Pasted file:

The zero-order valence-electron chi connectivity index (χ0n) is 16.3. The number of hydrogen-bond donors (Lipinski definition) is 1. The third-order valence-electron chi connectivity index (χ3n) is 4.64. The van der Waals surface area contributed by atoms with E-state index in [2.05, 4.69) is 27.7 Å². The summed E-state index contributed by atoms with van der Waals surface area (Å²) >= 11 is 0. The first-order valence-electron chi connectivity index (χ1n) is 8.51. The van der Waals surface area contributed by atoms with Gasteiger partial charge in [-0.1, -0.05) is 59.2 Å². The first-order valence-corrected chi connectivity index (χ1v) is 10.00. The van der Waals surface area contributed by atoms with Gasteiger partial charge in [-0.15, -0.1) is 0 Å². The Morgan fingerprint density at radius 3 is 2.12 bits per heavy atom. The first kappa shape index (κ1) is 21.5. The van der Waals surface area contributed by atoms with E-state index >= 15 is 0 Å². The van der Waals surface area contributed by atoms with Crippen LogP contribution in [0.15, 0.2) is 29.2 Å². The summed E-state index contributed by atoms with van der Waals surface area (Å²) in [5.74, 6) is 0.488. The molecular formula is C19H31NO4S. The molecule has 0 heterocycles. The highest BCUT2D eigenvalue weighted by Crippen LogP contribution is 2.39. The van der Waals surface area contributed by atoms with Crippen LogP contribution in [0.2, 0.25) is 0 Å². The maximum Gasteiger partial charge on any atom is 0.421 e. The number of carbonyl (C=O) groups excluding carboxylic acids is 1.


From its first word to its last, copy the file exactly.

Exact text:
The zero-order valence-electron chi connectivity index (χ0n) is 16.3. The number of hydrogen-bond donors (Lipinski definition) is 1. The third-order valence-electron chi connectivity index (χ3n) is 4.64. The van der Waals surface area contributed by atoms with E-state index in [2.05, 4.69) is 27.7 Å². The summed E-state index contributed by atoms with van der Waals surface area (Å²) >= 11 is 0. The first-order valence-electron chi connectivity index (χ1n) is 8.51. The van der Waals surface area contributed by atoms with Gasteiger partial charge in [-0.1, -0.05) is 59.2 Å². The first-order valence-corrected chi connectivity index (χ1v) is 10.00. The van der Waals surface area contributed by atoms with Gasteiger partial charge in [-0.15, -0.1) is 0 Å². The Morgan fingerprint density at radius 3 is 2.12 bits per heavy atom. The first kappa shape index (κ1) is 21.5. The van der Waals surface area contributed by atoms with E-state index >= 15 is 0 Å². The van der Waals surface area contributed by atoms with Crippen LogP contribution in [0.15, 0.2) is 29.2 Å². The summed E-state index contributed by atoms with van der Waals surface area (Å²) in [5.74, 6) is 0.488. The molecular formula is C19H31NO4S. The molecule has 0 heterocycles. The highest BCUT2D eigenvalue weighted by Crippen LogP contribution is 2.39. The van der Waals surface area contributed by atoms with Crippen LogP contribution in [0.2, 0.25) is 0 Å². The maximum Gasteiger partial charge on any atom is 0.421 e. The number of carbonyl (C=O) groups excluding carboxylic acids is 1.